Michal Benishti

unnamed (1).jpg

- So Michal, tell us a bit about yourself.
I'm Michal Benishti, I live in Israel and work at Strauss dairies. I have a bachelor's degree in management, economics and accountancy and a master's in business administration.
Before I came to UNISG I worked as a finance director manager for different companies. I graduated from the master of Gastronomy-food culture and communication program at UNISG in 2016.
I was always a "foodie", so I wanted to expand my knowledge and learn more about food. I wasn't aware by then of the existence of Slow food, but after I graduated I completely changed the way I'm thinking about food.

- Could you tell us more about it?
Before I came to UNISG I was in my own little world in Israel, didn't thought too much about where my food is coming from, what is sustainability and the meanings of local products and agriculture. UNISG opened my eyes and made me think differently, not just about food issues but also about our world and globalization. Without the university, I would never have reached to what I am doing today.

- And what are you doing today?
Today I'm the head gastronome in Strauss dairies. Strauss is the biggest commercial food chain in Israel with branches in Israel and around the world. I'm in charge only for the dairy section, but Strauss have a lot more then that. I'm the first gastronome in an Israeli industrial food company, so for me it's a huge respect. In my role I'm in charge for the whole production chain and supervise on it, starting from the begging. How the raw materials are being produce, how are they cultivated, transportation, loading, and so on- it’s all my job.
I was searching to be part of the industry but on the same time I wanted to be part of Slow Food values- that’s why I love my job so much. I'm changing the food of the average person every single day. Millions of people are eating the dairy products of Strauss, so if I remove even 1 additive, millions will eat healthier food.

- Sound amazing. What are the challenges in this job?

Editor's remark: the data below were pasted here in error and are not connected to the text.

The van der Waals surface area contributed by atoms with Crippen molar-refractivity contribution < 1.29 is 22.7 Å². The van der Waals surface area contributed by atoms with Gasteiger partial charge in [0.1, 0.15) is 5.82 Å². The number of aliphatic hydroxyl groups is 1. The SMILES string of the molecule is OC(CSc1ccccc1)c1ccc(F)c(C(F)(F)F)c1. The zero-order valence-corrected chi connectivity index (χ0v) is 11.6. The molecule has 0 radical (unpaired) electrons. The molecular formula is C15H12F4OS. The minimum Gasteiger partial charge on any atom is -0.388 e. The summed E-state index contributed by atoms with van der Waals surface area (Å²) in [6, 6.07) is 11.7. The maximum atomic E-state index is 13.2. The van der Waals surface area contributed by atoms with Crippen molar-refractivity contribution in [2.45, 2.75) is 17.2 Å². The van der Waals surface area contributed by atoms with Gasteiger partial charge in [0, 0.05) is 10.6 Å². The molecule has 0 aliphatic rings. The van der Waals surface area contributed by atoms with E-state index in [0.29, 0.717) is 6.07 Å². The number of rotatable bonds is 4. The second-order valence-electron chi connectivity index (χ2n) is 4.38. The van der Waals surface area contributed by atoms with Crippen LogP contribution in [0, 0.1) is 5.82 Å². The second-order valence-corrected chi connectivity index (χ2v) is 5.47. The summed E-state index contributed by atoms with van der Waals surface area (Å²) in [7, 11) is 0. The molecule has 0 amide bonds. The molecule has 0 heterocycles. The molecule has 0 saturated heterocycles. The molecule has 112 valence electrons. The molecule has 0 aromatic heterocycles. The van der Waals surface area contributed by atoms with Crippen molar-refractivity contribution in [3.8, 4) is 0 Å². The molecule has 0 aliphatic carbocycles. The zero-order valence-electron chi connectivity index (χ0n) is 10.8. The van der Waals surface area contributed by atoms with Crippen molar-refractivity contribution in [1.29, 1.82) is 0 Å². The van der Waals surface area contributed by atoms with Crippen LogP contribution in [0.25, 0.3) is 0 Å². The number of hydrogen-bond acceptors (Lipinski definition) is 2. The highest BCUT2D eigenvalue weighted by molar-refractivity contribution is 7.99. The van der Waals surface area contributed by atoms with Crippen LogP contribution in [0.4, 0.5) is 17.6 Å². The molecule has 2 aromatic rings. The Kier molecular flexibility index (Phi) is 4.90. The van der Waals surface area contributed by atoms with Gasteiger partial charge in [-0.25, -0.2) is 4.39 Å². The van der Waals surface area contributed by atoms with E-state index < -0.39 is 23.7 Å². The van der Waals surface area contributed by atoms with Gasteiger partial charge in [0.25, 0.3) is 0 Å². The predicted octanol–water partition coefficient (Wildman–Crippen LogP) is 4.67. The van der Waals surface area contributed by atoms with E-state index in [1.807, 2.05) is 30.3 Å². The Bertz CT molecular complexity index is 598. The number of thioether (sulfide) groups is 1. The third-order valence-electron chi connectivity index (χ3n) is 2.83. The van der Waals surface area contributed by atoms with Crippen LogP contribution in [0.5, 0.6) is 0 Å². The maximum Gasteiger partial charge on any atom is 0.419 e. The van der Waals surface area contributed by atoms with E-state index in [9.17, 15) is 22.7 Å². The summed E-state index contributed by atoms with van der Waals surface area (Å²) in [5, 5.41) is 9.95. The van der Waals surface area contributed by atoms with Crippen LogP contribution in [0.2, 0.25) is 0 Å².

The whole "Slow- food" attitude not always talks to everyone. For example, the workers in Strauss sometimes not completely understand why I'm so insistent about making these changes. In Israel, not everyone are aware of the consequences of changing our food and most of people don’t know what gastronome mean. However, I do think that the management support my ideas, and I believe that a lot of it is a result of my insisting publicity moves. But, I'm not just  providing information, I'm also playing on the emotional part.
There are so many Green organization that are preaching for a better world, but Slow food is doing it differently. When I'm saying to someone- Listen, it’s just more fun and tastier to eat clean, good and fair food I'm talking to him personally, and not about something so big like our planet.

- Would you like to say something to the students?
Yes I do! Don’t be afraid of the industry. A gastronome in an industrial company is something unique, because so many people eating the food of your company produce. Don’t get me wrong, I'm supporting small scale producers, but I think that they both need to coexist.
There is a place for the artisanal raw milk cheese and there is a place for the everyday pasteurized cheese. As long as the industrial cheese production respects the environment and produces in a proper way I think that both of them have a place in our fridge.